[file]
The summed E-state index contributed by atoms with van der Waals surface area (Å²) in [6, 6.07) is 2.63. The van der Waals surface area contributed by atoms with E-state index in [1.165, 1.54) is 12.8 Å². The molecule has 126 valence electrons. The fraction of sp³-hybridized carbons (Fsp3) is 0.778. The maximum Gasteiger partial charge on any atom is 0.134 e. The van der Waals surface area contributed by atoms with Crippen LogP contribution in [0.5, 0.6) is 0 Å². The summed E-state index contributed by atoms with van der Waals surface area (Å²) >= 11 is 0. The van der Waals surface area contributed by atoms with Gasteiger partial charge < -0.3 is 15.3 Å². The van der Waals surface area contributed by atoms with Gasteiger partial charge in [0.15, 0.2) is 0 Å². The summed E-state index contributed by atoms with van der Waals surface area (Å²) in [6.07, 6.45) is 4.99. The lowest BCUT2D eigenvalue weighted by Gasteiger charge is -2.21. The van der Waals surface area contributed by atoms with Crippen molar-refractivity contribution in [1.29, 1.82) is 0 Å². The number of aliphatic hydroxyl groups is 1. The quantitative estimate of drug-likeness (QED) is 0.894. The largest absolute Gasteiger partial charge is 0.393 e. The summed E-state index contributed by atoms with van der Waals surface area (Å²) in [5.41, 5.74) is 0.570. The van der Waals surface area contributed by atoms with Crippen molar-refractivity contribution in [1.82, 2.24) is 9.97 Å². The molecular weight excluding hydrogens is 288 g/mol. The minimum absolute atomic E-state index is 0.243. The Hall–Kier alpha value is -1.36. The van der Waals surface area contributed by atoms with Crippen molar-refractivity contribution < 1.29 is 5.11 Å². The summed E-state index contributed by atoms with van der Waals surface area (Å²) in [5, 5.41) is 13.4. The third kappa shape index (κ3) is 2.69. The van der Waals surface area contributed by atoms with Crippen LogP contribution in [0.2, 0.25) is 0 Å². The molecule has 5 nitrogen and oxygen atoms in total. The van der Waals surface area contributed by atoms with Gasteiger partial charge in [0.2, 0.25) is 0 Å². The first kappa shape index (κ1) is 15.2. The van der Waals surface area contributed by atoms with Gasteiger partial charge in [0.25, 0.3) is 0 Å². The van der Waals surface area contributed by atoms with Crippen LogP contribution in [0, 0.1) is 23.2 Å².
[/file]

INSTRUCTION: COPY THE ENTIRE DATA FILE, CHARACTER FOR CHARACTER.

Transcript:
The summed E-state index contributed by atoms with van der Waals surface area (Å²) in [6, 6.07) is 2.63. The van der Waals surface area contributed by atoms with E-state index in [1.165, 1.54) is 12.8 Å². The molecule has 126 valence electrons. The fraction of sp³-hybridized carbons (Fsp3) is 0.778. The maximum Gasteiger partial charge on any atom is 0.134 e. The van der Waals surface area contributed by atoms with Crippen LogP contribution in [0.5, 0.6) is 0 Å². The summed E-state index contributed by atoms with van der Waals surface area (Å²) >= 11 is 0. The van der Waals surface area contributed by atoms with Gasteiger partial charge < -0.3 is 15.3 Å². The van der Waals surface area contributed by atoms with Gasteiger partial charge in [0.15, 0.2) is 0 Å². The summed E-state index contributed by atoms with van der Waals surface area (Å²) in [6.07, 6.45) is 4.99. The lowest BCUT2D eigenvalue weighted by Gasteiger charge is -2.21. The van der Waals surface area contributed by atoms with Crippen molar-refractivity contribution in [1.29, 1.82) is 0 Å². The number of aliphatic hydroxyl groups is 1. The quantitative estimate of drug-likeness (QED) is 0.894. The largest absolute Gasteiger partial charge is 0.393 e. The summed E-state index contributed by atoms with van der Waals surface area (Å²) in [5.41, 5.74) is 0.570. The van der Waals surface area contributed by atoms with Crippen molar-refractivity contribution in [1.82, 2.24) is 9.97 Å². The molecular weight excluding hydrogens is 288 g/mol. The minimum absolute atomic E-state index is 0.243. The Hall–Kier alpha value is -1.36. The van der Waals surface area contributed by atoms with Crippen molar-refractivity contribution < 1.29 is 5.11 Å². The summed E-state index contributed by atoms with van der Waals surface area (Å²) in [5, 5.41) is 13.4. The third kappa shape index (κ3) is 2.69. The van der Waals surface area contributed by atoms with Crippen LogP contribution in [0.2, 0.25) is 0 Å². The molecule has 5 nitrogen and oxygen atoms in total. The van der Waals surface area contributed by atoms with Gasteiger partial charge in [0.2, 0.25) is 0 Å². The first kappa shape index (κ1) is 15.2. The van der Waals surface area contributed by atoms with Gasteiger partial charge in [0.25, 0.3) is 0 Å². The van der Waals surface area contributed by atoms with Crippen LogP contribution in [0, 0.1) is 23.2 Å².